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Hand tool forensics #4 - we have a winner

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Forum topic by Dave Polaschek posted 05-06-2018 02:04 PM 736 views 0 times favorited 13 replies Add to Favorites Watch
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Dave Polaschek

4153 posts in 1090 days


05-06-2018 02:04 PM

Topic tags/keywords: hand tool forensics

Following up on Ron’s idea, here’s another photo. As in the past,

See if you can identify the operation and hand tool that produced this waste. Akin to mechanisms of injury. Seeing an end result and determining the cause.

What was I doing, and with what?

-- Dave - Santa Fe


13 replies so far

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CRAIGCLICK

117 posts in 581 days


#1 posted 05-06-2018 02:25 PM

Looks like chainsaw shaving from cutting a los with the grain

-- Somewhere between raising hell and amazing grace.

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GR8HUNTER

6441 posts in 1220 days


#2 posted 05-06-2018 02:45 PM

looks like from a spokeshave …..chambering corners ? :<))

-- Tony---- Reinholds,Pa.------ REMEMBER TO ALWAYS HAVE FUN

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Dave Polaschek

4153 posts in 1090 days


#3 posted 05-06-2018 02:50 PM

Hand-tools, Craig.

Tony, close but no cigar.

-- Dave - Santa Fe

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EricTwice

248 posts in 1041 days


#4 posted 05-06-2018 02:55 PM

it looks like a scraper, the sort I get cleaning up a round

-- nice recovery, They should pay extra for that mistake, Eric E.

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builtinbkyn

2942 posts in 1448 days


#5 posted 05-06-2018 02:59 PM

Block plane easing the corners on your box :)

-- Bill, Yo!......in Brooklyn & Steel City :)

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Dave Polaschek

4153 posts in 1090 days


#6 posted 05-06-2018 02:59 PM

Not a scraper, Eric.

-- Dave - Santa Fe

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Dave Polaschek

4153 posts in 1090 days


#7 posted 05-06-2018 03:00 PM

Not easing corners, Bill. Nor chamfering.

-- Dave - Santa Fe

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EricTwice

248 posts in 1041 days


#8 posted 05-06-2018 03:04 PM

I have seen shavings like that, removing bark from a green sapling. Done with a butter knife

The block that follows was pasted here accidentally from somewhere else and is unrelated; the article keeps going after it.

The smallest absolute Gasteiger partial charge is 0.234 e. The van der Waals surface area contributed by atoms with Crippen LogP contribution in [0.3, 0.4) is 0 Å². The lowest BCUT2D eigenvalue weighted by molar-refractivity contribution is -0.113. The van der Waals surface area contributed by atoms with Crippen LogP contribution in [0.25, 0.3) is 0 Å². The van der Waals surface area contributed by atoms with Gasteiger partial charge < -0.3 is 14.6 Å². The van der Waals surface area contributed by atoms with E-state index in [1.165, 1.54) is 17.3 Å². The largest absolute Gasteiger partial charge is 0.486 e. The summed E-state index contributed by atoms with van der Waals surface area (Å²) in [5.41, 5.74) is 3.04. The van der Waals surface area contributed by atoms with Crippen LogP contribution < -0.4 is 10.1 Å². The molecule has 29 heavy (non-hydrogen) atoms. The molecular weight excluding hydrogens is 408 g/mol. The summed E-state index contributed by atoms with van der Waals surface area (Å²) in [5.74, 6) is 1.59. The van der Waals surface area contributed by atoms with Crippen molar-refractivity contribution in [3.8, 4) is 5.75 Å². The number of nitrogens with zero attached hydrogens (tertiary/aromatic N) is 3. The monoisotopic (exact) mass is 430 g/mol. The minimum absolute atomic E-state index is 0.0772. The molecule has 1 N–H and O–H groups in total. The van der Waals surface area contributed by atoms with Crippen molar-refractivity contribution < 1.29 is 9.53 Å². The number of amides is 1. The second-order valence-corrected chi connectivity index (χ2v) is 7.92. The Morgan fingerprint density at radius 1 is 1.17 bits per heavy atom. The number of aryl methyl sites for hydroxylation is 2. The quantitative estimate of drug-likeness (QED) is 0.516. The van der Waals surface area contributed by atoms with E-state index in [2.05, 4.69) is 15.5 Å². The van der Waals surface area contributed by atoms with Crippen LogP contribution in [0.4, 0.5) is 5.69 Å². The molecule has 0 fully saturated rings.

or
cleaning up the edge of plywood with a block plane

-- nice recovery, They should pay extra for that mistake, Eric E.

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hairy

2928 posts in 4039 days


#9 posted 05-06-2018 03:23 PM

From cutting grooves, or dados with a plough plane.

-- Genghis Khan and his brother Don, couldn't keep on keeping on...

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Dave Polaschek

4153 posts in 1090 days


#10 posted 05-06-2018 03:37 PM

Eric got close enough. It’s cleaning up the edge of a piece of 1/4” Baltic birch plywood with a jack plane (set to about 1/64” per pass – I routinely cut plywood 1/4” from the line, then plane down to the line, aiming for about 20 passes to get there).

The ragged edges on the wood shavings (from the cross-grain plies, that I’m planing off the end grain) are what make it look different from chamfering or peeling bark or other operations on solid wood.

-- Dave - Santa Fe

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duckmilk

3774 posts in 1832 days


#11 posted 05-06-2018 06:39 PM

Ha! I was going to guess you had sharpened your scratch stock tool

-- "Duck and Bob would be out doin some farming with funny hats on." chrisstef

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Dave Polaschek

4153 posts in 1090 days


#12 posted 05-06-2018 11:15 PM

That makes much shorter curls, Duck. But yeah, the edges are similarly raggedy. Maybe that’ll be the next challenge. ;-)

-- Dave - Santa Fe

View bandit571's profile

bandit571

23776 posts in 3191 days


#13 posted 05-06-2018 11:26 PM

Usually get those shavings from my Stanley 45…...ploughing grooves.

-- A Planer? I'M the planer, this is what I use

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